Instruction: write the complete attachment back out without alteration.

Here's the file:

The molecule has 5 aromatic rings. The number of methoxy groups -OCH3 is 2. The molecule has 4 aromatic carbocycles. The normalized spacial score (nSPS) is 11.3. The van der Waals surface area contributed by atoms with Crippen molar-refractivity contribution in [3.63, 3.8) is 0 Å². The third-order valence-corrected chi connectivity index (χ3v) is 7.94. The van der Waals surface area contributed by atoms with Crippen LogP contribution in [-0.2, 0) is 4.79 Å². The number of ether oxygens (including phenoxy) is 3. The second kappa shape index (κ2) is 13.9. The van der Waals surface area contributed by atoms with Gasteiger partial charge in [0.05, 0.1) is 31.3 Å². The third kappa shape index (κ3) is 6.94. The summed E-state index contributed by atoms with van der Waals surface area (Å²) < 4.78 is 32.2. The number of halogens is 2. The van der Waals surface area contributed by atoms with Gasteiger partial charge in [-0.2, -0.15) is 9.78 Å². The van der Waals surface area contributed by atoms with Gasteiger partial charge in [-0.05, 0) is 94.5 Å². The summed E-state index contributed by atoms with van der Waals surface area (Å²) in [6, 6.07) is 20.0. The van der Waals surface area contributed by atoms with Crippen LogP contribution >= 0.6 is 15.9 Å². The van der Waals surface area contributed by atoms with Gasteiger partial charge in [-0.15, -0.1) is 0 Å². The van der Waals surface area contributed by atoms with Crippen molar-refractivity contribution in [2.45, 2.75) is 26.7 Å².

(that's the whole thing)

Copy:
The molecule has 5 aromatic rings. The number of methoxy groups -OCH3 is 2. The molecule has 4 aromatic carbocycles. The normalized spacial score (nSPS) is 11.3. The van der Waals surface area contributed by atoms with Crippen molar-refractivity contribution in [3.63, 3.8) is 0 Å². The third-order valence-corrected chi connectivity index (χ3v) is 7.94. The van der Waals surface area contributed by atoms with Crippen LogP contribution in [-0.2, 0) is 4.79 Å². The number of ether oxygens (including phenoxy) is 3. The second kappa shape index (κ2) is 13.9. The van der Waals surface area contributed by atoms with Gasteiger partial charge in [0.05, 0.1) is 31.3 Å². The third kappa shape index (κ3) is 6.94. The summed E-state index contributed by atoms with van der Waals surface area (Å²) < 4.78 is 32.2. The number of halogens is 2. The van der Waals surface area contributed by atoms with Gasteiger partial charge in [-0.2, -0.15) is 9.78 Å². The van der Waals surface area contributed by atoms with Gasteiger partial charge in [-0.05, 0) is 94.5 Å². The summed E-state index contributed by atoms with van der Waals surface area (Å²) in [6, 6.07) is 20.0. The van der Waals surface area contributed by atoms with Crippen LogP contribution >= 0.6 is 15.9 Å². The van der Waals surface area contributed by atoms with Gasteiger partial charge in [-0.15, -0.1) is 0 Å². The van der Waals surface area contributed by atoms with Crippen molar-refractivity contribution in [2.45, 2.75) is 26.7 Å².